Posts Tagged ‘Lothar Koenigs’

Cunning Little Vixen, WNO, Cardiff, February 2013

25 February, 2013

This opera pits the timeless amorality of the natural world against the emotions and melancholy of human beings. The former is represented by the Vixen, her family, and other forest animals, the latter by Forester, Schoolmaster, Priest and Poacher.

Vixen and her Fox

Vixen and her Fox

In the original story by Rudolf Těsnohlídek, based on drawings by Stanislav Lolek, the Vixen lives on, but Janáček has the poacher kill her. This injects a tragic element into the story, yet the end result is the same: the natural world continues regardless of human intervention, and in the final scene where the Forester recalls true love from the springtime of his life, another vixen appears. As he reaches out to catch her, his hand clasps a little frog, who tells him he’s not the same one as before — that w-w-was his grandfather. The natural world is a constant, and while the Forester and other humans live with the memories of love they have lost, the animals know that the meaning of life is life itself.

In David Pountney’s 1980 production, with its designs by Maria Bjørnson, the natural world is pre-eminent, and a small space opens up for those moments when the humans control things: the yard at the Forester’s home, and the inn where the three friends drink together. Otherwise it is the outdoors, where Nick Chelton’s lighting shows the change of seasons and day alternating with night. At one point the snow disappears in a pretty stage trick that made me laugh — a light moment, and the opera is full of them. The story may be as deep as the sky, but the whole thing embraces three half-hour acts plus one interval. In the Czech Republic it is Janáček’s most popular opera.

Schoolmaster and Forester

Schoolmaster and Forester

Musically it’s a treat, and in Act II when the Vixen finds her Fox and opens up to the joy of life, Sophie Bevan and the orchestra rose to heights of lyrical perfection. Her love duet with Sarah Castle as the Fox was glorious, with the orchestra under Lothar Koenigs playing with Wagnerian intensity. Alan Oke made a wonderfully dry Schoolmaster with his steady melancholy, David Stout was very effective in his Act III appearance as the poacher, and Jonathan Summers was full of character and vocal assurance as the Forester. As the opera ended I wished for more intensity in those final musical chords, but Lothar Koenigs gave an intensely lyrical rendering of Janáček’s score.

Vixen's new family

Vixen’s new family

The production as a whole is a delight, and in Act I when the Vixen is tied up in the Forester’s yard, a dancer comes on to express her desire for freedom. Stuart Hopp’s choreography here fits the music to perfection, and Naomi Tadevossian showed true musicality in its performance. When the production was new it would have been a different dancer, as would be the children who played the small animals, but life goes on while human problems remain the same, and that is the point of this wonderful piece of Czech magical realism.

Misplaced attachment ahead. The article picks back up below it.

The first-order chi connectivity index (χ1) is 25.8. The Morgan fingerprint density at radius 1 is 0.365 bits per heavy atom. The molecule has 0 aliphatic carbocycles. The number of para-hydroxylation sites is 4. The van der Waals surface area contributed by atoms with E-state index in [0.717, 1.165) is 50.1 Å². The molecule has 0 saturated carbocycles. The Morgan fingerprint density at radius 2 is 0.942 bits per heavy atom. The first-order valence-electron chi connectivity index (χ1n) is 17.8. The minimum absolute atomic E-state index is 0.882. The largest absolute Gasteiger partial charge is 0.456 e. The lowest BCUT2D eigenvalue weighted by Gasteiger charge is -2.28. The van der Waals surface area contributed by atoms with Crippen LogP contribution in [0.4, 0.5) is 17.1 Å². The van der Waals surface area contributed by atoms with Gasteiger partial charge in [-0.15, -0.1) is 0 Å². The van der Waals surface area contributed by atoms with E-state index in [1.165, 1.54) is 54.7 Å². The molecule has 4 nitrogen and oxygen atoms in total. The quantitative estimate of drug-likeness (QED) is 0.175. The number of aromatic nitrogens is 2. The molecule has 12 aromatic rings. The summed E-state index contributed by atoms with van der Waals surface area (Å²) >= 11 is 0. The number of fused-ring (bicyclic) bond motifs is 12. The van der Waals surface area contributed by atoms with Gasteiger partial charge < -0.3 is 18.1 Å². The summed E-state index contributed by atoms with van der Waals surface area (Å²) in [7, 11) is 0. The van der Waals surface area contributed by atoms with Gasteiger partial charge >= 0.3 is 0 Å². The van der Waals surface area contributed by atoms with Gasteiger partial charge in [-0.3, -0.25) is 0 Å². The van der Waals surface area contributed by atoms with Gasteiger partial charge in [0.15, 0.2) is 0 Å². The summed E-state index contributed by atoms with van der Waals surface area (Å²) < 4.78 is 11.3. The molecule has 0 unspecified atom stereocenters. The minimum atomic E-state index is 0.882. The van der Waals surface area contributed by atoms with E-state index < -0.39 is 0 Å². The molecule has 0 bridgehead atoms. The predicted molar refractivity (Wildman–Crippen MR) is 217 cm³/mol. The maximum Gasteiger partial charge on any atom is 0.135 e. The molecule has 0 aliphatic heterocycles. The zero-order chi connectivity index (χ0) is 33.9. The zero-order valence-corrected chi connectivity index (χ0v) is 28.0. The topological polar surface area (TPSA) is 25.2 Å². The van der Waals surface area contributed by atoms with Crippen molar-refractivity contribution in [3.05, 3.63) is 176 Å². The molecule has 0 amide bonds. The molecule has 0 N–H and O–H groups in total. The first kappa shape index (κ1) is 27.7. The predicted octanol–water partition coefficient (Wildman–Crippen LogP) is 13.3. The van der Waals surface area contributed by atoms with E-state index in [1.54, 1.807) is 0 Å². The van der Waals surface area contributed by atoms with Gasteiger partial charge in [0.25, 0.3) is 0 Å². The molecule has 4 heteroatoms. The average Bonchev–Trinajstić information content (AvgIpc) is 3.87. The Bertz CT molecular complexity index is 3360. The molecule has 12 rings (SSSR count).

Performances continue at Cardiff, 26 Feb – 28 Feb; Birmingham Hippodrome, 7 Mar; Venue Cymru, Llandudno, 14 Mar; The Mayflower, Southampton, 21 Mar; Milton Keynes Theatre, 27 Mar; Theatre Royal, Plymouth, 4 Apr — for details click here.

Lulu, Welsh National Opera, Cardiff, February 2013

9 February, 2013

Alban Berg’s Lulu, mostly written in 1934, was only performed in a complete version for the first time in 1979. Berg died in 1935, and after his widow could not get Schoenberg, nor Webern or Zemlinsky, to write an orchestration of Act III she refused any attempt at completion, and so it remained until she died more than forty years after her husband.

Lulu and Countess Geschwitz, all images WNO/ Clive Barda

Lulu and Countess Geschwitz, all images WNO/ Clive Barda

Complete productions are much to be desired because in Berg’s unique musical language the three acts hang together, and David Pountney has done us the great service of staying true to the composer’s vision, and indeed that of Frank Wedekind, who wrote the two plays on which it is based. If you saw the Covent Garden production by Christof Loy in 2009, a coldly unrealistic concert-like performance, be assured this is utterly different. Colourful, yet capable of huge coldness towards the end, courtesy of Mark Jonathan’s clever lighting, this production allows us to see Lulu’s abject amorality and the fascination she exerts on those around her.

Schön and Lulu

Schön and Lulu

Johan Engels’ set recalls the circus of the prologue, perhaps even the meta-human achievements of the 2012 Olympics, and the animal heads used in Marie-Jeanne Lecca’s costumes recall the convergence of humanity and inhumanity in The Story of O. The bowler hats represent the world outside, as do the umbrellas in the final scene, where Lulu meets her end in a dreary post-Dickensian London.